The Apparent Inner Calm of Quantum Materials


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Transitions between different phases of matter are part of our day-to-day lives: when water freezes, for example, it passes from liquid to solid state. Some of these transitions may be of a different kind, resulting from so-called topological excitations that force all the particles to act in unison.

Researchers from the University of Geneva (UNIGE) and the CEA,CNRS and UGA have been studying BACOVO—a one-dimensional quantum material unknown to the general public—in collaboration with scientists from the neutronic centers ILL and PSI. They have discovered in this material a novel topological phase transition, governed not by a single type of topological excitation, but by two different ones. In addition, they were able to choose which of the two sets would dominate the other.

You can read all about their research in the journal Nature Physics ("Topological quantum phase transition in the Ising-like antiferromagnetic spin chain BaCo2V2O8").

The Helix Structure of BACOVO

The helix structure of BACOVO: the oxygen atoms, represented in red, are organized in octahedra around the cobalt atoms, located at their center. The blue arrows represent the small moments carried by the cobalt atoms, ordered antiferromagnetically along the helical chain. (Image: CEA/CNRS/UGA)

The researchers drew on the work of the 2016 Nobel Prize for physics awarded to David Thouless, Duncan Haldane, and Michael Kosterlitz. The three physicists predicted that a set of topological excitations in a quantum material is likely to induce a phase transition. Numerous theories have been developed about these topological excitations, including the feasibility of combining two of them in a single material.

But is that a real possibility? And if so, what would happen? The teams from UNIGE and CEA, CNRS and UGA were able to provide the first experimental confirmation of the theory predicting the existence of two simultaneous sets of topological excitations and the competition between them. All in all, it is a small revolution in the mysterious world of quantum properties.

Theory and Experimentation Intimately Linked

The researchers from CEA, CNRS, and Université Grenoble Alpes were working on a one-dimensional antiferromagnetic material with particular properties: BACOVO (BaCo2V2O8).

"We performed various experiments on BACOVO, an oxide characterised by its helical structure," underline Béatrice Grenier, Sylvain Petit and Virginie Simonet, researchers at the CEA, CNRS and UGA. "But our experimental results evidenced a puzzling phase transition." —which is why their team called on Thierry Giamarchi, a professor in the Department of Quantum Matter Physics in UNIGE's Faculty of Science. The Geneva physicist explains: "Based on their results, we established theoretical frameworks capable of interpreting them. These theoretical models were then tested again using new experiments so they could be validated."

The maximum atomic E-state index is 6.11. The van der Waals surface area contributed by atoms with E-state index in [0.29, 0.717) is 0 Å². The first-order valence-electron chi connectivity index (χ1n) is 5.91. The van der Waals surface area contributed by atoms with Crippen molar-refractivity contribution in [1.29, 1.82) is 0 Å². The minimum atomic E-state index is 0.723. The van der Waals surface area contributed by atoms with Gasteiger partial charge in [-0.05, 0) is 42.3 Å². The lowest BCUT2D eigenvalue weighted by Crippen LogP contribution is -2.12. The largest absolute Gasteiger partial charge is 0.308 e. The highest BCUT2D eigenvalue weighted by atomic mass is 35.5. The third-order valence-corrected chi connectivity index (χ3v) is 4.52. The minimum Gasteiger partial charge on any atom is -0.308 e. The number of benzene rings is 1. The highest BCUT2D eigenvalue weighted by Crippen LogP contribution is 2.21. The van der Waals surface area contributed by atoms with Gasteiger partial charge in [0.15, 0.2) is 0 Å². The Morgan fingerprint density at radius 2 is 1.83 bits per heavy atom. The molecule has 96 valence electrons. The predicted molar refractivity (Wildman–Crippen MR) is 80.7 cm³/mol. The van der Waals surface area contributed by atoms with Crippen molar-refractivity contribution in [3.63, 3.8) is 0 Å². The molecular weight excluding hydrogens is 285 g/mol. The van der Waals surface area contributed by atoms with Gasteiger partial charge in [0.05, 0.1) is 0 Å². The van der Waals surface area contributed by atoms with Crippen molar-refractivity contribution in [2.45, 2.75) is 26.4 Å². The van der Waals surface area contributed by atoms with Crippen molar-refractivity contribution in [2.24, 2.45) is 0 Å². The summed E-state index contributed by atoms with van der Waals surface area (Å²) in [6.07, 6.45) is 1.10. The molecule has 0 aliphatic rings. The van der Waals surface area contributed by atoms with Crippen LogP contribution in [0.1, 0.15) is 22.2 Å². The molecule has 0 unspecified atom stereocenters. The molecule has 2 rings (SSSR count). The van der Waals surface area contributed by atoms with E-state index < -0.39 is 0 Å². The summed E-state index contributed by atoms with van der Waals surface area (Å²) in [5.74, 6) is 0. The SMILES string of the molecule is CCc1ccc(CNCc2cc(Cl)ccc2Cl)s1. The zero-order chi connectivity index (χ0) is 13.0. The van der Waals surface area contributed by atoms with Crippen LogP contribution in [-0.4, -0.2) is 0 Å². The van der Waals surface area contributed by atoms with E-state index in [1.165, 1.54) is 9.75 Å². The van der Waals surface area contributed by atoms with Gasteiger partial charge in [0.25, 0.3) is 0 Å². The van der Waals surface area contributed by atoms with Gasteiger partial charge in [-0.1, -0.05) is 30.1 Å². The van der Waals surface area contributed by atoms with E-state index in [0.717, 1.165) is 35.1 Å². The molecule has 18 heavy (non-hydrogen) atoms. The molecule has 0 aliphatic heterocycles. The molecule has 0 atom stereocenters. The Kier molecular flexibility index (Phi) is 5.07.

Creating the "Standard Model"

The aim was to understand how BACOVO's quantum properties act, especially their topological excitations. "For this purpose, we used neutron scattering, meaning we sent a neutron beam onto the material. The neutrons behave like small magnets that interact with those of BACOVO, according to a strategy "disturb in order to reveal", helping us to understand their properties," says Quentin Faure, Ph-D student at the Institute for Nanoscience and Cryogenics (CEA/UGA) and Néel Institute. When the model developed at UNIGE matches the experiment, it becomes the material's "standard model". Professor Giamarchi enthusiastically points out: "And, in fact, the model we established with Shintaro Takayoshi predicted exactly the outcome seen in the experiment!"

A Material with Unexpected Properties

But this experiment also led to a discovery that the scientists had not anticipated. "After settling on the 'standard model' for BACOVO, we observed unexpected properties," says Shintaro Takayoshi, researcher in the Department of Quantum Matter Physics in UNIGE's Faculty of Science. When placed in a magnetic field, BACOVO develops a second set of topological excitations that are in competition with the first one, confirming theories from the 1970s and 1980s organised around the field opened up by the work of the Nobel scientists.

"As well as proving the existence of this confrontation between two sets of topological excitations within the same material—an unprecedented event—we were able to experimentally control which set would dominate the other," adds the Genevan researcher. And that is a first!

What was originally a theoretical hypothesis became a verified experiment. The in-depth analysis of BACOVO undertaken by the physicists proved that two sets of topological excitations come into direct confrontation in the same material and control the state of matter, which differs according to the dominant set, yielding a quantum phase transition. Furthermore, the scientists succeeded in controlling which set prevails, meaning they could adjust BACOVO's state of matter at will.

"These results open up a whole range of possibilities in terms of quantum physics research," concludes Professor Giamarchi. "It's true that we are still at the fundamental level, but it's through this kind of discovery that we are getting closer every day to applications for the quantum properties of materials... and why not quantum computers!?"

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